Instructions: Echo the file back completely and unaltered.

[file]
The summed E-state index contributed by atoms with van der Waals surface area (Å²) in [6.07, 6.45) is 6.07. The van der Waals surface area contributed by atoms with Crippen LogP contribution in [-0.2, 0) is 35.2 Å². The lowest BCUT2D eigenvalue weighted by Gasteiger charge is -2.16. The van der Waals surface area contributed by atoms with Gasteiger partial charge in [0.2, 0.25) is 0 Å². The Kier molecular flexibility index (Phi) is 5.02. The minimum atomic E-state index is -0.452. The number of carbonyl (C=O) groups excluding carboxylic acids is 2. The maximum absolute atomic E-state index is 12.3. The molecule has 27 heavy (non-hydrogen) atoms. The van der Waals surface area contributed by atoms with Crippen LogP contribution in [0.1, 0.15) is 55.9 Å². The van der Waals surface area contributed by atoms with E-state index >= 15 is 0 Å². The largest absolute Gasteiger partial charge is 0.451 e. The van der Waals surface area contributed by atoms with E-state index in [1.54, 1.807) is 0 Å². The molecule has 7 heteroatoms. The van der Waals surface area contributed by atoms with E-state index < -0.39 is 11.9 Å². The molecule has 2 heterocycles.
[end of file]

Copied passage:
The summed E-state index contributed by atoms with van der Waals surface area (Å²) in [6.07, 6.45) is 6.07. The van der Waals surface area contributed by atoms with Crippen LogP contribution in [-0.2, 0) is 35.2 Å². The lowest BCUT2D eigenvalue weighted by Gasteiger charge is -2.16. The van der Waals surface area contributed by atoms with Gasteiger partial charge in [0.2, 0.25) is 0 Å². The Kier molecular flexibility index (Phi) is 5.02. The minimum atomic E-state index is -0.452. The number of carbonyl (C=O) groups excluding carboxylic acids is 2. The maximum absolute atomic E-state index is 12.3. The molecule has 27 heavy (non-hydrogen) atoms. The van der Waals surface area contributed by atoms with Crippen LogP contribution in [0.1, 0.15) is 55.9 Å². The van der Waals surface area contributed by atoms with E-state index >= 15 is 0 Å². The largest absolute Gasteiger partial charge is 0.451 e. The van der Waals surface area contributed by atoms with E-state index in [1.54, 1.807) is 0 Å². The molecule has 7 heteroatoms. The van der Waals surface area contributed by atoms with E-state index < -0.39 is 11.9 Å². The molecule has 2 heterocycles.